December 18, 2018

Last Updated on January 15, 2024

Law firms typically outsource much of their IT, and their most critical data is often cloud-hosted.  That means the data is protected and the lawyers can work remotely… so why do a Business Impact Analysis (BIA)?

Why BIA is Important for Law Firms

The reason is that a BIA is really about identifying, understanding, and planning for risk—it’s not just about business continuity or data protection.  Every business that cares about its performance in the face of unanticipated circumstances needs to do a BIA.
Because what firms often miss—unless they do a BIA—are the interdependencies among functions and the dynamic prioritization of functions that become critical in any disruption.  Through a BIA, you gain insight into how your organization functions on an everyday basis, and how that inherently creates risks you need to plan for. 

Protecting Critical Functions During Peak Periods

For example, like most other corporate entities, law firms experience various cyclical peaks and ebbs.  Oftentimes these cycles are predictable: not much new business happens on Christmas Day, tax attorneys go nuts between January and May, accounting has monthly, quarterly and yearly closeouts to contend with, etc. 
During peak periods, systems that support the impacted functions become more critical than at other times.  This includes the data feeds from other systems, without which a critical system cannot fully support a critical function.
A “lower-priority” procurement system (System C), for instance, may become much more critical at times when the criticality of the accounting function peaks.  When the accounting function peaks, the accounting system peaks and may also drag that pesky System C into a peak as well.  A BIA raises awareness of these kinds of process and data flow relationships/interdependencies. 
There are also “ad hoc” activity/criticality peaks that people don’t generally think about until they’re in the middle of them.  For a law firm, these could include deadlines for patent or intellectual property filings, deadlines for appeals filings, and so on.
Anytime you have a legal team working on an issue and they’re coming up against a deadline, the systems they’re using become hypercritical.  Those responsible for recovery (e.g., the recovery coordinator or IT department) need to be aware of these dynamic issues, because business outcomes may depend on that awareness.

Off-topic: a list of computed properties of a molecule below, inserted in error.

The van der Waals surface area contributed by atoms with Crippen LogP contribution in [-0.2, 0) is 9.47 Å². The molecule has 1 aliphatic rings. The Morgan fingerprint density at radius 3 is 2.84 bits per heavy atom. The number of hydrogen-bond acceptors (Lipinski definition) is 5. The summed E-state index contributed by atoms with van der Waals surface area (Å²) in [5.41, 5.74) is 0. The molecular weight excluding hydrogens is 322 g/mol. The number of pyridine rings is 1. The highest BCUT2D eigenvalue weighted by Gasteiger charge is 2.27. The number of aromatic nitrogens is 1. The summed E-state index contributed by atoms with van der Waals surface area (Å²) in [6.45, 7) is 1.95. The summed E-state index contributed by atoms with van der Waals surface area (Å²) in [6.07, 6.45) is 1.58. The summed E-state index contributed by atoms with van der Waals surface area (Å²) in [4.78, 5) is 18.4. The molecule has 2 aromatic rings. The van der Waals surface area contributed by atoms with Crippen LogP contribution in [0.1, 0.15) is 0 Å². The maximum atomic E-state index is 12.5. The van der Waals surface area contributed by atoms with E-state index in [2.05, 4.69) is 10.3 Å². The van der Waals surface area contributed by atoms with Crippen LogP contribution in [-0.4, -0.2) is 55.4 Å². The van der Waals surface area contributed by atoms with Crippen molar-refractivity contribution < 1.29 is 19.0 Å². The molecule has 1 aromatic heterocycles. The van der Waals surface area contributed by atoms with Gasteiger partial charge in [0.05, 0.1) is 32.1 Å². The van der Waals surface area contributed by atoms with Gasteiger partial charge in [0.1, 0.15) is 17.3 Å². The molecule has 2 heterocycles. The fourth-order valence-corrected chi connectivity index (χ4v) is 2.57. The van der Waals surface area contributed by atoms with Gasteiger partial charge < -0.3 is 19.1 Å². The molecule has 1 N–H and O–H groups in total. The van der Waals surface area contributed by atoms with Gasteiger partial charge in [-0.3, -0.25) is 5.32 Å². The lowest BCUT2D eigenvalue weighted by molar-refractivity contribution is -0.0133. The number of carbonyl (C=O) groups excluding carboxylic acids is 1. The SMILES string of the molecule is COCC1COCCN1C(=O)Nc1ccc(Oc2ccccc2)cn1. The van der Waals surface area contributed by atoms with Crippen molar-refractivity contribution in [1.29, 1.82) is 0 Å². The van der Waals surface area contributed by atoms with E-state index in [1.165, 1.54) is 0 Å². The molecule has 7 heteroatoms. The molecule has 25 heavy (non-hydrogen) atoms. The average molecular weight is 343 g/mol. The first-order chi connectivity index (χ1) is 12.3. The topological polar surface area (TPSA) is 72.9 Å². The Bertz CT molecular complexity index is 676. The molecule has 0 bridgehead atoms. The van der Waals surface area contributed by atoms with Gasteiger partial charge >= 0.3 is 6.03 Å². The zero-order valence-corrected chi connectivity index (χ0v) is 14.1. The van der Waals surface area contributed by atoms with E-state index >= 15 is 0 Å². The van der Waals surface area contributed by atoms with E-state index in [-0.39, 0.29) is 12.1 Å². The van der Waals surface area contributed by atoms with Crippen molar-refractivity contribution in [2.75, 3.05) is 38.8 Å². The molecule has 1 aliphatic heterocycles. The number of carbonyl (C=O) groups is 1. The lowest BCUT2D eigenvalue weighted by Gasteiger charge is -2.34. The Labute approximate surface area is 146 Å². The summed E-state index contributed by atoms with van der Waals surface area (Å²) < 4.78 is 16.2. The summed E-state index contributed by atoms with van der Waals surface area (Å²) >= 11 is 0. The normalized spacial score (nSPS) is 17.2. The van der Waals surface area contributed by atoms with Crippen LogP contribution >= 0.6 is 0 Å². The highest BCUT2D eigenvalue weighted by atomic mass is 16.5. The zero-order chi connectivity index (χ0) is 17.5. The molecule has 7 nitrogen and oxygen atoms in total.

This could be as simple as a partner proactively emailing the IT coordinator to say, “Hey, the Real Estate team has a big deadline on Friday so if something happens keep systems P and Q at the top of the list.”  But it requires the managing partners, team leads, etc. to be aware of the issue and its potential business impact.  A BIA can help law firms create policies and procedures to proactively address these kinds of situations.

Single Points of Failure

A further benefit of BIAs is that they raise awareness of single points of failure (SPOFs)—not just systems or infrastructure but also people—and corresponding business impacts. SPOFs inherently are more susceptible to outages or to risks coming to fruition.  Some SPOFs will be obvious; others much less so.
Likewise, the concerns that can arise from interdependencies of key systems with SPOFs are often not obvious.  Better to do a BIA and be aware of them now.  The alternative is to find out about them the hard way and potentially suffer financial and reputational repercussions that could have been avoided. 
To talk with an expert about getting started with a BIA, contact Pivot Point Security

For more information on Business Impact Analysis and Business Continuity Management: